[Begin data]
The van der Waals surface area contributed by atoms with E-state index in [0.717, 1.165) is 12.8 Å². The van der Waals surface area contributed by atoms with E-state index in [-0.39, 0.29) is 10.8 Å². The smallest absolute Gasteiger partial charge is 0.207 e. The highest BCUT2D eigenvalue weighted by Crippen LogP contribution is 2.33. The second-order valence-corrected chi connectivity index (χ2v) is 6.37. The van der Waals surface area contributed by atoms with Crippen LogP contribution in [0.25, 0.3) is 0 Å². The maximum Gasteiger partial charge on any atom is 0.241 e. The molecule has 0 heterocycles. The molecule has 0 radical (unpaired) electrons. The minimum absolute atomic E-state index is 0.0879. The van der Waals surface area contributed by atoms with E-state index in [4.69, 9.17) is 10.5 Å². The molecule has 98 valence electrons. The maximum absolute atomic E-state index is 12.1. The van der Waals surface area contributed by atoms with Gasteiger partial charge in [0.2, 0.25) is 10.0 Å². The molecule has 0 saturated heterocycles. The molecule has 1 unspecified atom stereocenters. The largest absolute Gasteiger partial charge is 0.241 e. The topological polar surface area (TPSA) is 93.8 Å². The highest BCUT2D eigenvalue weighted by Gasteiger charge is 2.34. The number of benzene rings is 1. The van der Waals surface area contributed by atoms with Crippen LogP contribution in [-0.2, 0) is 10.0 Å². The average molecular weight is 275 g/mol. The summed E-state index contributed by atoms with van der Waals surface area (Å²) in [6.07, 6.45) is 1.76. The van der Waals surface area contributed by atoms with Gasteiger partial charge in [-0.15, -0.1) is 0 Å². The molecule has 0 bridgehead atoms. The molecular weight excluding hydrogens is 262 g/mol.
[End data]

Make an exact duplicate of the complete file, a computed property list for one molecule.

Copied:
The van der Waals surface area contributed by atoms with E-state index in [0.717, 1.165) is 12.8 Å². The van der Waals surface area contributed by atoms with E-state index in [-0.39, 0.29) is 10.8 Å². The smallest absolute Gasteiger partial charge is 0.207 e. The highest BCUT2D eigenvalue weighted by Crippen LogP contribution is 2.33. The second-order valence-corrected chi connectivity index (χ2v) is 6.37. The van der Waals surface area contributed by atoms with Crippen LogP contribution in [0.25, 0.3) is 0 Å². The maximum Gasteiger partial charge on any atom is 0.241 e. The molecule has 0 heterocycles. The molecule has 0 radical (unpaired) electrons. The minimum absolute atomic E-state index is 0.0879. The van der Waals surface area contributed by atoms with E-state index in [4.69, 9.17) is 10.5 Å². The molecule has 98 valence electrons. The maximum absolute atomic E-state index is 12.1. The van der Waals surface area contributed by atoms with Gasteiger partial charge in [0.2, 0.25) is 10.0 Å². The molecule has 0 saturated heterocycles. The molecule has 1 unspecified atom stereocenters. The largest absolute Gasteiger partial charge is 0.241 e. The topological polar surface area (TPSA) is 93.8 Å². The highest BCUT2D eigenvalue weighted by Gasteiger charge is 2.34. The number of benzene rings is 1. The van der Waals surface area contributed by atoms with Crippen LogP contribution in [-0.2, 0) is 10.0 Å². The average molecular weight is 275 g/mol. The summed E-state index contributed by atoms with van der Waals surface area (Å²) in [6.07, 6.45) is 1.76. The van der Waals surface area contributed by atoms with Gasteiger partial charge in [-0.15, -0.1) is 0 Å². The molecule has 0 bridgehead atoms. The molecular weight excluding hydrogens is 262 g/mol.